In mountainous areas natural slopes are adapted for construction of roads and other infrastructure, and slope instability is the major problem arising from artificial slopes. Investigating the endangered areas and potential slope failure mechanisms is essential to ensure stability. In this paper, stability analyses of a 75-year-old masonry-lined Turkish State Railway Tunnel and the stratified rock slope above the tunnel following the road cut excavation are presented. Finite Element Method is used to evaluate the stability of this structurally coupled system. The tunnel is located next to Zonguldak-Amasra-Kurucasile highway which is under construction at present.


On the transition section of Zonguldak-Amasra-Kurucasile highway route between Km 26 + 590 and Km 26 + 700, a road cut will be excavated by bench blasting to obtain a road cut slope consisting of different number of benches at various cross sections. Slope excavation will be made on a rock mass that is above No 50 Turkish State Railway Tunnel. This shallow railway tunnel has been in service for more than 75 years, and it is stable. Figure 1 shows tunnel portal, nearest residential area and natural terrain around the tunnel. Figure 2 shows masonry lining and inner view of the railway tunnel.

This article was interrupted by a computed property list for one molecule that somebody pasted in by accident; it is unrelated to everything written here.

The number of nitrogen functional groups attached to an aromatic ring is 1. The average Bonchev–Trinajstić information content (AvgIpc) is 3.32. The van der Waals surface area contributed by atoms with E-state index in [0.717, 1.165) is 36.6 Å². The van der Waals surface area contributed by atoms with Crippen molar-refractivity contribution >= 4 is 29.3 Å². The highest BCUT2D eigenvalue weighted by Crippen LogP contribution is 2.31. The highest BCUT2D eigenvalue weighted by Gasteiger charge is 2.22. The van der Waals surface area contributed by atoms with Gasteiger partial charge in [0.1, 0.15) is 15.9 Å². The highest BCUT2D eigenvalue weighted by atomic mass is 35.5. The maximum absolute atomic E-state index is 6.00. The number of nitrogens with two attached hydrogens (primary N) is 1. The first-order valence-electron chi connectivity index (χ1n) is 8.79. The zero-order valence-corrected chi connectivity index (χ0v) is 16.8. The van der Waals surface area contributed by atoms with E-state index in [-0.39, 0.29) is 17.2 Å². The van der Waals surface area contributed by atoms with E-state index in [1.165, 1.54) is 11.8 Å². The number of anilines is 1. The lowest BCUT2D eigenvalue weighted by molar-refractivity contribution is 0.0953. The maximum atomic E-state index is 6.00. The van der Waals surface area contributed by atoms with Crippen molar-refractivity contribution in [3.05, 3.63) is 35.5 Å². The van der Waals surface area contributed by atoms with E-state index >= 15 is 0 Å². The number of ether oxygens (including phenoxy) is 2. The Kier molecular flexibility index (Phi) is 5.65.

When the road-cut slope is excavated, some of the rockmass will be removed and a stress relief is likely to occur in the rock mass surrounding the tunnel. In a typical section accepted as critical, some of the benches are planned to be as close as around 66 m horizontally to the tunnel sidewall. Overburden amount is expected to be around 55 m above the upper boundary of the railway tunnel at that critical section. Another critical factor is the distance of tunnel and planned slope cut section to the nearest apartment building at Denizkent Condominium Site. The distance between the apartments and intersection point of a line drawn from the tunnel roof to the surface is around 88 m horizontally (Fig. 3).

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